2. Blowing the budget
The client who stays within a budget is the client who plans ahead. The more detailed the project plans are, the more accurate the bids and the more realistic the budget. Making all the selections of finishes and equipment prior to commencing construction will allow you to get the big picture and consider the complete cost of the project. In addition, we recommend reserving 5 to 10 percent of the proposed budget as a contingency for the unexpected challenges of a remodeling project. Architects and engineers do the best they can to anticipate potential issues, but it is only when you cut into the walls, floors and ceiling that you know the whole story.

3. Gutting too soon
We cringe when we see someone decide they want to remodel and start tearing down walls without a plan. First, the planning stage takes months. It will likely be three to six months from initial project inception before permits are secured and construction can begin. If you are overly excited about beginning the project, you may end up living in a construction zone far longer than you need to or be faced with rebuilding walls you could have saved when you took a sledgehammer to your house without a plan.

4. Overbuilding for the neighborhood
Overbuilding occurs when homeowners sink too much money into a house when either the market or the location (or both) cannot support the extent of the remodeling project. In an attempt to recapture their remodeling costs when selling, homeowners then price themselves out of their market.

While fewer people these days are remodeling for a quick resale, you still need to think about how your remodeling choices will affect the future resale potential of your property.

It is best to consult a real estate agent in the planning stage of your remodel to ask three questions:
• What realistic value would the Realtor place on your house "as is"?
• What is the price range of homes that are selling in your area?
• In the Realtor's opinion, what home improvements will most improve your home's resale value?
5. Not staying involved in the process

The homeowner is the most integral part of a remodeling team. It is important to stay involved throughout the project. If you aren’t living in the house during construction, we recommend visiting your project almost every day. Contractors’ questions need to be answered as quickly as possible, and errors can be nipped in the bud if you are paying attention. Sometimes, interesting design opportunities are revealed, especially during the framing phase. If you don’t feel comfortable managing this aspect of the project, keep your architect involved during the construction phase.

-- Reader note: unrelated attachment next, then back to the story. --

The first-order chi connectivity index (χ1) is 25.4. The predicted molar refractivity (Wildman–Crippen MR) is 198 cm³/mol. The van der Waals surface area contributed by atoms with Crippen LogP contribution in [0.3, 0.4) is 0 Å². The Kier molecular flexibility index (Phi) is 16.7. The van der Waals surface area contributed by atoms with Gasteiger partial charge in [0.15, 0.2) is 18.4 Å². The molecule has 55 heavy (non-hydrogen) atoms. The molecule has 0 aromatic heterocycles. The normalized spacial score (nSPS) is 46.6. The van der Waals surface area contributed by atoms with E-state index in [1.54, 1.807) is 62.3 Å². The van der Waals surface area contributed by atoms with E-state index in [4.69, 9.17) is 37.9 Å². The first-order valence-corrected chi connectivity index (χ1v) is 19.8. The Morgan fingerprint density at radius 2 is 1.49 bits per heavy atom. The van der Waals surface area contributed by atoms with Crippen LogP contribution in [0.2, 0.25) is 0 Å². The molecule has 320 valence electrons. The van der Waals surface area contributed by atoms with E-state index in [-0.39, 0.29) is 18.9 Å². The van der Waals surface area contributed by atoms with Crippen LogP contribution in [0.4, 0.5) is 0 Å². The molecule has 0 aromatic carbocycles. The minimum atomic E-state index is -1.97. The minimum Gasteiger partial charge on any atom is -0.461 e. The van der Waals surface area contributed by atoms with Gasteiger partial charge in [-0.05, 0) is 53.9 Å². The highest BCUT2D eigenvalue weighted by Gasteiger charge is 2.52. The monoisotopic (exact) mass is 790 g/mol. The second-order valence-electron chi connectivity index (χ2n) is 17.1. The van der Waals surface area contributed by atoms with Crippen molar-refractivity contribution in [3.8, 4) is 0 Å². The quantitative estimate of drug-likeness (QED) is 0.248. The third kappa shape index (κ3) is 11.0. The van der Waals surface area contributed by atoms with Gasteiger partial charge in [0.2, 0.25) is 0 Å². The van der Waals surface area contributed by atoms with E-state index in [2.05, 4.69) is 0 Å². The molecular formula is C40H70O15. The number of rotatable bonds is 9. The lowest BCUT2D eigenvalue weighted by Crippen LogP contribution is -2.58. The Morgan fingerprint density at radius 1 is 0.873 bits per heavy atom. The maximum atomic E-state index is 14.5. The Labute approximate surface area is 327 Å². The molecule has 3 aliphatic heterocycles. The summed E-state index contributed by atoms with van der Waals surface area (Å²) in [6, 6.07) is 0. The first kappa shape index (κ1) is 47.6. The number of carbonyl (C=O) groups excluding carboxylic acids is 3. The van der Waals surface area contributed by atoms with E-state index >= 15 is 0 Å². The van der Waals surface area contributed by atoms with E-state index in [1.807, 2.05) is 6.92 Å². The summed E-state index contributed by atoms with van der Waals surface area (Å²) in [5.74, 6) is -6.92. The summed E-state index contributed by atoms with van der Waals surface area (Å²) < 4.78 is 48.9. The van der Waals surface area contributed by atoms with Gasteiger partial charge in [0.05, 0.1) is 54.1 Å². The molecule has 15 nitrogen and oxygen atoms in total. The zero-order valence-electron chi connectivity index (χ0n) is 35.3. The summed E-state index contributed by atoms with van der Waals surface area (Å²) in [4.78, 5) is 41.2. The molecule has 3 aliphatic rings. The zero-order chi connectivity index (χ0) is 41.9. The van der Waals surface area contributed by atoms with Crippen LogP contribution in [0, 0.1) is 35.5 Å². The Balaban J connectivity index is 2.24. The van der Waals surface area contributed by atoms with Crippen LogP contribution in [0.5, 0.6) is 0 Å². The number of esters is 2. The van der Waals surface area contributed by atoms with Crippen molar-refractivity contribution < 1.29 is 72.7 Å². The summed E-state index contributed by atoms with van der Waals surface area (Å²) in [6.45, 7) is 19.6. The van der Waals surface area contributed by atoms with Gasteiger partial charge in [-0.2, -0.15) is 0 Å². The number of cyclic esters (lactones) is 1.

Good luck and remember, the more you plan and prepare for your remodel, the more likely you will be to avoid these costly mistakes.

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Wednesday, May 20, 2015

Tips on what to expect during kitchen remodeling

Planning to remodel your kitchen? Those of us who have been there are happy to share advice. Most of these tips would apply to any remodeling project.

Take your time picking a builder, contractor or design-build firm. Interview more than one, ask many questions (and pay attention to not just the answers, but to how the answers are given), check references, listen to your gut. And then when you have a contract, read it line by line, word by word, and get all of your questions satisfactorily answered before you sign.

Expect upcharges, and build them into your budget. Some change orders will be beyond your or your builder's control (surprises discovered during demolition, requirements imposed by your municipality's architectural review board), and others you will initiate as new ideas come forth or you change your mind. (You will change your mind, most certainly more than once.)

Beware: These projects have a way of leading one to the next. As long as they were having their kitchen remodeled, Carol Moresco-Goniu and her husband, Richard Goniu, figured they might as well re-do the powder room, too. And then, the master bathroom suddenly looked ripe for a redo. Lisa Ziolkowski also replaced the front door and gave the front hallway, powder room and sun porch a facelift and had the living room and dining room repainted.

Try to stay ahead of the game. If you're told you won't have to empty your cabinets for another month, do it in two weeks.

Plan to spend lots of time online, where choices in everything from lighting fixtures to furniture and kitchen accessories are endless.

Pick what you love. Know what the trends are, but don't let them influence you unduly.
"It's important to have an idea of what you're after," said Moresco-Goniu, "but be open to suggestions."

"You've got to do a little bit of homework," advised Goniu.

Anticipate problems. You can't get discouraged. Referencing the problems they had with their cabinets, Goniu said, "Most people would get angry. I was disappointed, but we made the decision not to push (the builder) to get it done. We said, 'take your time and do it right.' If you get upset and angry, you'll have nothing but disappointment."

"Stay calm," advised Ziolkowski. "Your life is in disarray, but when it's done, it's so worth all the time and headaches."

10 decisions to consider before a kitchen remodel

Choices, choices. For some people, it's a fun opportunity; for others, a stressful chore. Given the cost of remodeling, whatever you choose — whether it's appliances, cabinet color, floor style or countertop — you'll have to live with it for a long time.

So it's best to have a pretty good idea of what you want (or at least, think you want) before you begin.
Here are 10 core decisions you should think through in advance when planning to remodel your kitchen: